The Weakened Heart - A Man After God's Own Heart
Sermon shared by Jeff Strite
Summary: One of the most overlooked texts in all of Scripture... but also one of the most reassuring. What can we gain from David’s observation that he was "weak?"
Denomination: Christian/Church of Christ
Audience: Believer adults
About Sermon Contributor
OPEN: Rodgers and Hammerstein were amongst the greatest playwrights of our age. Plays like “Oklahoma” “The Sound of Music” “The King & I” are permanent part of the American heritage.
So when I was invited by a non-Christian friend of our family to attend a play written by Richard Rodgers entitled “Two By Two”, I thought it would be great experience. It was a religious play. It might even prove to be a great opportunity to talk with our friend about Christ. But it wasn’t.
The play I saw contained great acting, great singing, it was well cast and humorous. BUT... Shem’s wife’s main line was “Oh my (and then the name of God taken in vain)” at least 7 times. As the play wore on I wanted to get up and shout “give it a rest lady!”
But that wasn’t the worst...
Japheth was shown as unmarried and attracted to Ham’s neglected wife. To help Japheth in his search for a bride, this play’s Noah brought a temple prostitute on board to be Japheth’s bride. But Ham fell in love with the prostitute instead. The play ended with Japheth married to Ham’s bride and Ham to Japheth’s.
Oddly, in a comedic play, Noah’s wife died on the voyage (principally due to the strain of defending Ham and Japheth’s arrangement) and Noah, in the parting scene, “makes a deal” with God. He refused to leave the Ark until God promised never to flood the world again and saying “I don’t fear you anymore - you took away the only woman I ever loved.”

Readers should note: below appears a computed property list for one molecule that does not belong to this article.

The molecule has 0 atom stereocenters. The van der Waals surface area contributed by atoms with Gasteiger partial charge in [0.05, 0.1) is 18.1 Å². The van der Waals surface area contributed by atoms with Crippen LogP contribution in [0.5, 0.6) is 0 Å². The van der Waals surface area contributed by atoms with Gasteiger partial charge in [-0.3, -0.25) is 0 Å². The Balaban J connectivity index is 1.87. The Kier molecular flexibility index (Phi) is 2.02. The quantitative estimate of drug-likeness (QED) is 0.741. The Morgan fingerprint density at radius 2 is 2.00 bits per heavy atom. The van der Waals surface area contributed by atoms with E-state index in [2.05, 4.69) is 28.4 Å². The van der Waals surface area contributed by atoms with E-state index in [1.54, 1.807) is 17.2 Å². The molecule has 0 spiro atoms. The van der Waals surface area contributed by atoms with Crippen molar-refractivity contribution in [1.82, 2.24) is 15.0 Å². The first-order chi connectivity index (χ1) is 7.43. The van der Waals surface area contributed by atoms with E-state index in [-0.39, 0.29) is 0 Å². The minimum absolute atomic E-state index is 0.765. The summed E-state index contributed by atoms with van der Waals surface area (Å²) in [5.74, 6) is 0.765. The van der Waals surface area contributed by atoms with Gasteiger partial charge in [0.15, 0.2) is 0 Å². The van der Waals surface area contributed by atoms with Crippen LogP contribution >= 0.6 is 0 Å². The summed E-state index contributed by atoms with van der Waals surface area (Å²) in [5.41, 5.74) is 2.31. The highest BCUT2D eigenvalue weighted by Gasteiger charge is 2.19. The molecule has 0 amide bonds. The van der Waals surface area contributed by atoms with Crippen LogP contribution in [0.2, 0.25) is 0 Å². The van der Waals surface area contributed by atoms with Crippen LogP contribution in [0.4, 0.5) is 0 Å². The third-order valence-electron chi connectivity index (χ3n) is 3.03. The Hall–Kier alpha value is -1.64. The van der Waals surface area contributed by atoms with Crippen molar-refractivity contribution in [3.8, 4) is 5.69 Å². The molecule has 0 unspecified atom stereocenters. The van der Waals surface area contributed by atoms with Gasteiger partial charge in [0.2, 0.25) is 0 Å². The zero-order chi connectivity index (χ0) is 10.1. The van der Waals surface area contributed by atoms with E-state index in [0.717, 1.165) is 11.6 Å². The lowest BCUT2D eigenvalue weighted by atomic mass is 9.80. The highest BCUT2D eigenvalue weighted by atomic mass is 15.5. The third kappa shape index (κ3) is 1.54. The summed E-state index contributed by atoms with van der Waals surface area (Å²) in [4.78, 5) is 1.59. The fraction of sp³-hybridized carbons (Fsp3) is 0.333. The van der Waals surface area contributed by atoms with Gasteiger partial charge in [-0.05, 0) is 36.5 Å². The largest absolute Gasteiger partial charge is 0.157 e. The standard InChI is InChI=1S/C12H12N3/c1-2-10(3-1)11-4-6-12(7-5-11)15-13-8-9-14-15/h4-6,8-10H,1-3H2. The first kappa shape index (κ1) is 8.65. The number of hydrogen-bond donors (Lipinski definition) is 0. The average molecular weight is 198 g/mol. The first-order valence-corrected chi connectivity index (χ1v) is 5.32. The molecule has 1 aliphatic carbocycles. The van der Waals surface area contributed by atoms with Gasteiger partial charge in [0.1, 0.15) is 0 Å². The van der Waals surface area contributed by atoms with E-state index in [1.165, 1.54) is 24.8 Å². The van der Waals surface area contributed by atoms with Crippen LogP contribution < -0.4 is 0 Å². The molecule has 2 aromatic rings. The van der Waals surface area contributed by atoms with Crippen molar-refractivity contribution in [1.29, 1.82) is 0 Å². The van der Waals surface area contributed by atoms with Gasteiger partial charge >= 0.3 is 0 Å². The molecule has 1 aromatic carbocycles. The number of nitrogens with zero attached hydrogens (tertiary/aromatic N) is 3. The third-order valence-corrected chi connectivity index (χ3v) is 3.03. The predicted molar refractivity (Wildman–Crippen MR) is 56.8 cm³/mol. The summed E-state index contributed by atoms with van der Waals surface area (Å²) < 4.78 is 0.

I was angry beyond imagination. I wanted to mount the stage and cry out against this blasphemy, or at the very least stomp out of the theatre declaring my rage...
But I didn’t… I just sat there. I remained where I was frozen in indecision. I COULD HAVE stormed the stage… I could have erupted in outrage as I walked out… But I realized it would have done no good at all. I was seated next to a man I wanted to reach for Christ and I suspected what effect such actions would have had on him.
AND if I had acted upon my rage I would probably have played into Richard Rodgers’ warped rational. I believe Rodger’s deliberately wrote the play to enrage Christians and to instigate a display of anger that would make such believers look puritanical and unreasonable.
So I just sat there cradling my head in my hands... reduced to uttering “No, no, this is wrong”
I was weak… and I couldn’t think of anything to do to effect the outcome of that evening.
I. David was weak
After King Saul died, David was crowned king of the tribe of Judah. The other tribes of Israel were under the kingship of Ish-Bosheth, the 4th son of Saul. A constant state of war existed between the two factions in the kingdom for the next 6 or 7 years. Eventually, Ish-Bosheth’s general Abner became offended by his king and reached out to David. He wanted to cut a deal – to make David king of ALL Israel.
But then, Joab (David’s nephew and the commander in chief of David’s armies) heard about Abner’s visit to David and he became angry.
You see, Abner had killed Joab’s brother in a battle not long before this. To JOAB this had become a blood feud and as far as Joab was concerned, Abner didn’t deserve praise from David…Abner deserved death. And Joab was more than willing to oblige.
So Joab sent messengers to Abner under the pretext of further negotiations. And in the dark corners of the gateway to Hebron, Joab drove his dagger into Abner’s
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